But we got none of that (unless I’ve missed it).

A story of a sovereign state that appears to have  close connections to gangsters would seem to be much more of a story than interesting scenery in Vladivostok.  That might’ve made an interesting story for Armstrong to pursue – especially if we’re going to be cosying up to our Russian cuzzies with a FTA.

Newsworthy, I would have thought.

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Sources

Bloggers don’t let the facts get in the way

Gordon Campbell on journalism, and John Armstrong

Political round-up: Blogging backlash

Curse of Russky Island strikes

Who owns what: for an answer, start here

Previous related blogpost

A FTA deal with Russia?! That’s a big “NYET” Comrade Key!

Tracey Watkins on John Key – Surprised?!

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A FTA deal with Russia?! That’s a big “NYET” Comrade Key!

11 September 2012 19 comments

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Politicians sometimes just don’t learn…

Prologue: 2008AD

On 7 April 2008, the then Labour Government signed a  Free Trade Agreement with China. Part of that FTA included the following clauses,

Article 143 Fair and Equitable Treatment

1. Investments of investors of each Party shall at all times be accorded fair and equitable treatment and shall enjoy the full protection and security in the territory of the other Party in accordance with commonly accepted rules of international law.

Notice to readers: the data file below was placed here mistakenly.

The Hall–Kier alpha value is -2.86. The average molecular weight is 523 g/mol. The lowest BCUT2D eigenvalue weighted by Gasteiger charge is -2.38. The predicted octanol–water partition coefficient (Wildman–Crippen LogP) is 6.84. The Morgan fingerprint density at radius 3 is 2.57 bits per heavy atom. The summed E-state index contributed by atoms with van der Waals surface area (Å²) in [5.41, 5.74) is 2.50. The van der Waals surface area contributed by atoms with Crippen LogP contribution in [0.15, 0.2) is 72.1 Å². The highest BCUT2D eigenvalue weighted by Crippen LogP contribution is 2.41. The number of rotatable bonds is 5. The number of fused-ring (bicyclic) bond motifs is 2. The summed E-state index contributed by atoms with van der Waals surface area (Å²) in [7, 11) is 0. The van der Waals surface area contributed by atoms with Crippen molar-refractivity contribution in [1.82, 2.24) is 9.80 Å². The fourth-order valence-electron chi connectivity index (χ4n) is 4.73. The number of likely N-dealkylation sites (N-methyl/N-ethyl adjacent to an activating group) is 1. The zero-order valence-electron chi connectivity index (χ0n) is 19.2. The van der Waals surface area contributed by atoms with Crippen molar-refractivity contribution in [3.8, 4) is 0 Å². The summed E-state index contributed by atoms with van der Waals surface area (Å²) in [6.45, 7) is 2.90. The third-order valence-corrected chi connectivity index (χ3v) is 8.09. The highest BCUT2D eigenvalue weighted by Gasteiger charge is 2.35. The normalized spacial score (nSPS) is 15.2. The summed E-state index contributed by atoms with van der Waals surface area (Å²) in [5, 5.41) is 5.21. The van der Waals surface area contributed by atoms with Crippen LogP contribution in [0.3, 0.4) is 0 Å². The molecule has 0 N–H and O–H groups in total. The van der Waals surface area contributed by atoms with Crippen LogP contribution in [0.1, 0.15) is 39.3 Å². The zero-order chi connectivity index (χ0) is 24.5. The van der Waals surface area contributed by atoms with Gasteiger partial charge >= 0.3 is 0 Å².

2. Fair and equitable treatment includes the obligation to ensure that, having regard to general principles of law, investors are not denied justice or treated unfairly or inequitably in any legal or administrative proceeding affecting the investments of the investor.

3. Full protection and security requires each Party to take such measures as may be reasonably necessary in the exercise of its authority to ensure the protection and security of the investment.

4. Neither Party shall take any unreasonable or discriminatory measures against the management, maintenance, use, enjoyment and disposal of the investments by the investors of the other Party.

5. A violation of any other article of this Chapter does not establish that there has been a violation of this Article.

Article 144 Compensation for Losses

Investors of a Party whose investments in the territory of the other Party suffer losses owing to war or other armed conflict, a state of national emergency, insurrection, riot or other similar events in the territory of the latter Party shall be accorded by the latter Party treatment, as regards restitution, indemnification, compensation or other settlements no less favourable than that accorded to the investors of its own or any third country, whichever is more favourable to the investors concerned.

See:  Chapter 11 – Investment

Article 138 National Treatment

Each Party shall accord to investments and activities associated with such investments, with respect to management, conduct, operation, maintenance, use, enjoyment or disposal, by the investors of the other Party treatment no less favourable than that accorded, in like circumstances, to the investments and associated activities by its own investors.”

See: – Ibid

These are the sections which Auckland University law professor,  Jane Kelsey, stated could result in a lawsuit for breaching our Free Trade Agreement with China, in the Crafar Farms affair. Quite simply, Chinese investors cannot be treated differently to local (or any other investors from other nations) in commercial and legal matters.

As Jane Kelsey stated,